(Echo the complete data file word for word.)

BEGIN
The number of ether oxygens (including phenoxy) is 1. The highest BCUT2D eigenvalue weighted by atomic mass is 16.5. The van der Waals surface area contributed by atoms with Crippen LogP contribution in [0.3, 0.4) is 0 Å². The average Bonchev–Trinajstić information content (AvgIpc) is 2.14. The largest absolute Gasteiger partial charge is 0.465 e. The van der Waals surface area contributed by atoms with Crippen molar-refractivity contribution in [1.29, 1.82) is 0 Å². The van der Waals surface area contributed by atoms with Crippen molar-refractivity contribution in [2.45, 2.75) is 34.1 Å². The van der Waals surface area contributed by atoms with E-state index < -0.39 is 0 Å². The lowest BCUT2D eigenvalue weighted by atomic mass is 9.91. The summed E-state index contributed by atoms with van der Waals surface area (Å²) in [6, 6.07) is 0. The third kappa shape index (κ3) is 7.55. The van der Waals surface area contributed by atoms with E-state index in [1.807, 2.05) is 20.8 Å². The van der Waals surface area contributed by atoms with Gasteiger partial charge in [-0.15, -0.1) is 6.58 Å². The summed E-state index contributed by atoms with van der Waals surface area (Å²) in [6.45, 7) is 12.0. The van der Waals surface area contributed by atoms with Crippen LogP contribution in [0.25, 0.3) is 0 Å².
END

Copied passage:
The number of ether oxygens (including phenoxy) is 1. The highest BCUT2D eigenvalue weighted by atomic mass is 16.5. The van der Waals surface area contributed by atoms with Crippen LogP contribution in [0.3, 0.4) is 0 Å². The average Bonchev–Trinajstić information content (AvgIpc) is 2.14. The largest absolute Gasteiger partial charge is 0.465 e. The van der Waals surface area contributed by atoms with Crippen molar-refractivity contribution in [1.29, 1.82) is 0 Å². The van der Waals surface area contributed by atoms with Crippen molar-refractivity contribution in [2.45, 2.75) is 34.1 Å². The van der Waals surface area contributed by atoms with E-state index < -0.39 is 0 Å². The lowest BCUT2D eigenvalue weighted by atomic mass is 9.91. The summed E-state index contributed by atoms with van der Waals surface area (Å²) in [6, 6.07) is 0. The third kappa shape index (κ3) is 7.55. The van der Waals surface area contributed by atoms with E-state index in [1.807, 2.05) is 20.8 Å². The van der Waals surface area contributed by atoms with Gasteiger partial charge in [-0.15, -0.1) is 6.58 Å². The summed E-state index contributed by atoms with van der Waals surface area (Å²) in [6.45, 7) is 12.0. The van der Waals surface area contributed by atoms with Crippen LogP contribution in [0.25, 0.3) is 0 Å².